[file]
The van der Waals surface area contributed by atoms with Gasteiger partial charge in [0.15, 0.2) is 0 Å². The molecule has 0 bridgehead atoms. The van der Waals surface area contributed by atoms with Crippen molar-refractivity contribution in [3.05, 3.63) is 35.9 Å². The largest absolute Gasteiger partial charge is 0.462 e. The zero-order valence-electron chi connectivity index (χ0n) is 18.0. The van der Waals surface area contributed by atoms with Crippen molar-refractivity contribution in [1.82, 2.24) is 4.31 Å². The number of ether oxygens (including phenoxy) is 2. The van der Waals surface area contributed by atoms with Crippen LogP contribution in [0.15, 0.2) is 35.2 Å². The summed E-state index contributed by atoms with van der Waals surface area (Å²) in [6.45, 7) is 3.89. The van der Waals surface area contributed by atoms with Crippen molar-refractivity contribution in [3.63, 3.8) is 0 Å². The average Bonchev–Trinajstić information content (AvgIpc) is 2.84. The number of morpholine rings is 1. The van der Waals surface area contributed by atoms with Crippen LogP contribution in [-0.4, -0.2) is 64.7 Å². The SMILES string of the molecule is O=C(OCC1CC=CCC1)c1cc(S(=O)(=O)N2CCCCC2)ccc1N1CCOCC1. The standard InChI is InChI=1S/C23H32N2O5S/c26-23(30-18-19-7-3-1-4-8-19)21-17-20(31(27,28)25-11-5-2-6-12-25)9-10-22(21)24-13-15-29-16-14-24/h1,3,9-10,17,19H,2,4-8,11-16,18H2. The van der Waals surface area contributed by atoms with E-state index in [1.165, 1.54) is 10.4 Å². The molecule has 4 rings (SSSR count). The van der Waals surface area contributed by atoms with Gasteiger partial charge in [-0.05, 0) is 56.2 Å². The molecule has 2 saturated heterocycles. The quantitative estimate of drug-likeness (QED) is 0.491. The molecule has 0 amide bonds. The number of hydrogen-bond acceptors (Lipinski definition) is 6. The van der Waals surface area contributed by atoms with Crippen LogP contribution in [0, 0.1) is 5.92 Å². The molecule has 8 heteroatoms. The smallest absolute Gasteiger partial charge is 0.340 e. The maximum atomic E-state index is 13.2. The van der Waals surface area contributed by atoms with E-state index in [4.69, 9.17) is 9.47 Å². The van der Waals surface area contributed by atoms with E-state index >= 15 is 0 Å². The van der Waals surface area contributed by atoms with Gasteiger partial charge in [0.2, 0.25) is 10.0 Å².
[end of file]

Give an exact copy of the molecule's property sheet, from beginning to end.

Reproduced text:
The van der Waals surface area contributed by atoms with Gasteiger partial charge in [0.15, 0.2) is 0 Å². The molecule has 0 bridgehead atoms. The van der Waals surface area contributed by atoms with Crippen molar-refractivity contribution in [3.05, 3.63) is 35.9 Å². The largest absolute Gasteiger partial charge is 0.462 e. The zero-order valence-electron chi connectivity index (χ0n) is 18.0. The van der Waals surface area contributed by atoms with Crippen molar-refractivity contribution in [1.82, 2.24) is 4.31 Å². The number of ether oxygens (including phenoxy) is 2. The van der Waals surface area contributed by atoms with Crippen LogP contribution in [0.15, 0.2) is 35.2 Å². The summed E-state index contributed by atoms with van der Waals surface area (Å²) in [6.45, 7) is 3.89. The van der Waals surface area contributed by atoms with Crippen molar-refractivity contribution in [3.63, 3.8) is 0 Å². The average Bonchev–Trinajstić information content (AvgIpc) is 2.84. The number of morpholine rings is 1. The van der Waals surface area contributed by atoms with Crippen LogP contribution in [-0.4, -0.2) is 64.7 Å². The SMILES string of the molecule is O=C(OCC1CC=CCC1)c1cc(S(=O)(=O)N2CCCCC2)ccc1N1CCOCC1. The standard InChI is InChI=1S/C23H32N2O5S/c26-23(30-18-19-7-3-1-4-8-19)21-17-20(31(27,28)25-11-5-2-6-12-25)9-10-22(21)24-13-15-29-16-14-24/h1,3,9-10,17,19H,2,4-8,11-16,18H2. The van der Waals surface area contributed by atoms with E-state index in [1.165, 1.54) is 10.4 Å². The molecule has 4 rings (SSSR count). The van der Waals surface area contributed by atoms with Gasteiger partial charge in [-0.05, 0) is 56.2 Å². The molecule has 2 saturated heterocycles. The quantitative estimate of drug-likeness (QED) is 0.491. The molecule has 0 amide bonds. The number of hydrogen-bond acceptors (Lipinski definition) is 6. The van der Waals surface area contributed by atoms with Crippen LogP contribution in [0, 0.1) is 5.92 Å². The molecule has 8 heteroatoms. The smallest absolute Gasteiger partial charge is 0.340 e. The maximum atomic E-state index is 13.2. The van der Waals surface area contributed by atoms with E-state index in [4.69, 9.17) is 9.47 Å². The van der Waals surface area contributed by atoms with E-state index >= 15 is 0 Å². The van der Waals surface area contributed by atoms with Gasteiger partial charge in [0.2, 0.25) is 10.0 Å².